• Go to www.chatdanger.com to learn important online self-defense skills like how to keep/save a copy of the conversation in chat , how to block/ignore people and how to report something you feel uncomfortable about.

OK everyone! Grab those onions, go in there and help somebody you love stay safe.

How Many Kids Can One Man Abuse?

Police lifted a gag order Monday detailing the arrest of 33-year-old Avinoam Braverman, of Tel Aviv, alleged to have contacted some 1,000 minors, engaging some in virtual sex in front of web cams and of raping, sodomizing and molesting others, as well as possession and distribution of child pornography,…http://www.jpost.com/Headlines/Article.aspx?id=167472
In a society which promotes loyal monogamy as being the ideal sexual relationship – one partner for each of us –  the popular assumption is that one pedophile will also approximate to one child victim.

Very few of us are aware that research has consistently shown that (and this is staggering) around one in four girls and one in six boys has been sexually abused by the age of 18. (Russell, 1986; confirmed also Gorey & Leslie 1997; Finkelhor, Hotaling, Lewis & Smith 1989; Brier & Elliot, 2003).
And in the sole major survey amongst Jewish orthodox women (Yehuda et al, 2007), 26% of the women surveyed reported sexual abuse, with 16% reporting the abuse occurred by the age of thirteen. In other words, sexual abuse of females is consistent with the findings for the general population. (Some have suggested that the number of male victims may be higher in the orthodox community, because access is far less restricted in orthodox communities than for males on females – but there has been no scientific survey yet on this).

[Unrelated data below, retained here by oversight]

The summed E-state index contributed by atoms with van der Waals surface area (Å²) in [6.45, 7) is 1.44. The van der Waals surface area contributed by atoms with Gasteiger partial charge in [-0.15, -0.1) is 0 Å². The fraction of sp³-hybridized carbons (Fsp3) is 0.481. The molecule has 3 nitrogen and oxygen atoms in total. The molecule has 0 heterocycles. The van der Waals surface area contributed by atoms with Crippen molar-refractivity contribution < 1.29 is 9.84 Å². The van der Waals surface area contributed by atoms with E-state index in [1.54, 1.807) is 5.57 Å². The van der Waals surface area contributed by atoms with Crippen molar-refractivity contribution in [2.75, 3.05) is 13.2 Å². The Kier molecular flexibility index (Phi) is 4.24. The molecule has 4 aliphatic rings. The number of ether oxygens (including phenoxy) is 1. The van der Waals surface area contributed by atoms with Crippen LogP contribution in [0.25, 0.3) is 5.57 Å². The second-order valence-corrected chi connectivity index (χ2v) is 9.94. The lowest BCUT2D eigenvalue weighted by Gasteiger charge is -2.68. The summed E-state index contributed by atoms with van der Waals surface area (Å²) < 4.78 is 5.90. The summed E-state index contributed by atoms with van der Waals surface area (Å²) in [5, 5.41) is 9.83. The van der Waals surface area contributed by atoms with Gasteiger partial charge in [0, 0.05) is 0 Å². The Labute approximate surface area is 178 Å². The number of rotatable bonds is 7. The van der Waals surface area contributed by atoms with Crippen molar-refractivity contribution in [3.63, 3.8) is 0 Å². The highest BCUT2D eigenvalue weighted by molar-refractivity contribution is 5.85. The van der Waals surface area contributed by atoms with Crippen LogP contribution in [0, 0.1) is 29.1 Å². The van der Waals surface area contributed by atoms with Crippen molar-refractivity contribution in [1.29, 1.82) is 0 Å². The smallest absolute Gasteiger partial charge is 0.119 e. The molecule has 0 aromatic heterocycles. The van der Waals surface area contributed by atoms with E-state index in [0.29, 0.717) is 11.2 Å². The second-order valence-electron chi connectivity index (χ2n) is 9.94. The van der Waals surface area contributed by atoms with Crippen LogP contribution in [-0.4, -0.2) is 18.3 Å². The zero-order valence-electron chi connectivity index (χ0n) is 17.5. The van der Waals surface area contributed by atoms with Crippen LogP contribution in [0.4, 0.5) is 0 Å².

This startlingly high incidence of child abuse victims, in all populations, however does not mean that this proportion of adults (between one in four, to one in six) are pedophiles.

There have been various distinctions drawn (R.Weiss, 2009) on the characteristics of pedophiles, including these categories:

  1. Dedicated or Fixated Child Offender – adults who are usually solely sexually attracted to children.
  2. Situational or Regressed Child Offender – adults whose sexual attentions wander to children, often due to extraneous pressures.
  3. Sexually Addicted Offender – exhibiting similar compulsive traits to substance or gambling addictions, some adults have increased and obsessive needs for sexual stimulation, sometimes including relationships with children.